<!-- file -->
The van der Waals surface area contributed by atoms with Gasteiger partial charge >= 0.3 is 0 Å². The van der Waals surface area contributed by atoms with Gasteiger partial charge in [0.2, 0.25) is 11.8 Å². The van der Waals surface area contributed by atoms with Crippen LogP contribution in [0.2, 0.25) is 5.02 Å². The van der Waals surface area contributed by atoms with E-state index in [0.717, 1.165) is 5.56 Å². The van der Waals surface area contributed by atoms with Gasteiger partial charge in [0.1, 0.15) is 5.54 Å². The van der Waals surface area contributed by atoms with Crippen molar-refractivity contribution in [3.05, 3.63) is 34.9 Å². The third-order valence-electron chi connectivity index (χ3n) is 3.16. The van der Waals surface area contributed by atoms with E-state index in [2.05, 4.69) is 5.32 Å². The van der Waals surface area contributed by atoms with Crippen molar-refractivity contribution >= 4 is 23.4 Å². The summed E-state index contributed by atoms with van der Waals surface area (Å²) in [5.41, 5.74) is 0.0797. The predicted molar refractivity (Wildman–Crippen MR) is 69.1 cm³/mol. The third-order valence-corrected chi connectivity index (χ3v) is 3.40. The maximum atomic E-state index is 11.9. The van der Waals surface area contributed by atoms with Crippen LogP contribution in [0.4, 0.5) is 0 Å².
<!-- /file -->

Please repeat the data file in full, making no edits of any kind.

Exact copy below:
The van der Waals surface area contributed by atoms with Gasteiger partial charge >= 0.3 is 0 Å². The van der Waals surface area contributed by atoms with Gasteiger partial charge in [0.2, 0.25) is 11.8 Å². The van der Waals surface area contributed by atoms with Crippen LogP contribution in [0.2, 0.25) is 5.02 Å². The van der Waals surface area contributed by atoms with E-state index in [0.717, 1.165) is 5.56 Å². The van der Waals surface area contributed by atoms with Gasteiger partial charge in [0.1, 0.15) is 5.54 Å². The van der Waals surface area contributed by atoms with Crippen molar-refractivity contribution in [3.05, 3.63) is 34.9 Å². The third-order valence-electron chi connectivity index (χ3n) is 3.16. The van der Waals surface area contributed by atoms with E-state index in [2.05, 4.69) is 5.32 Å². The van der Waals surface area contributed by atoms with Crippen molar-refractivity contribution >= 4 is 23.4 Å². The summed E-state index contributed by atoms with van der Waals surface area (Å²) in [5.41, 5.74) is 0.0797. The predicted molar refractivity (Wildman–Crippen MR) is 69.1 cm³/mol. The third-order valence-corrected chi connectivity index (χ3v) is 3.40. The maximum atomic E-state index is 11.9. The van der Waals surface area contributed by atoms with Crippen LogP contribution in [0.4, 0.5) is 0 Å².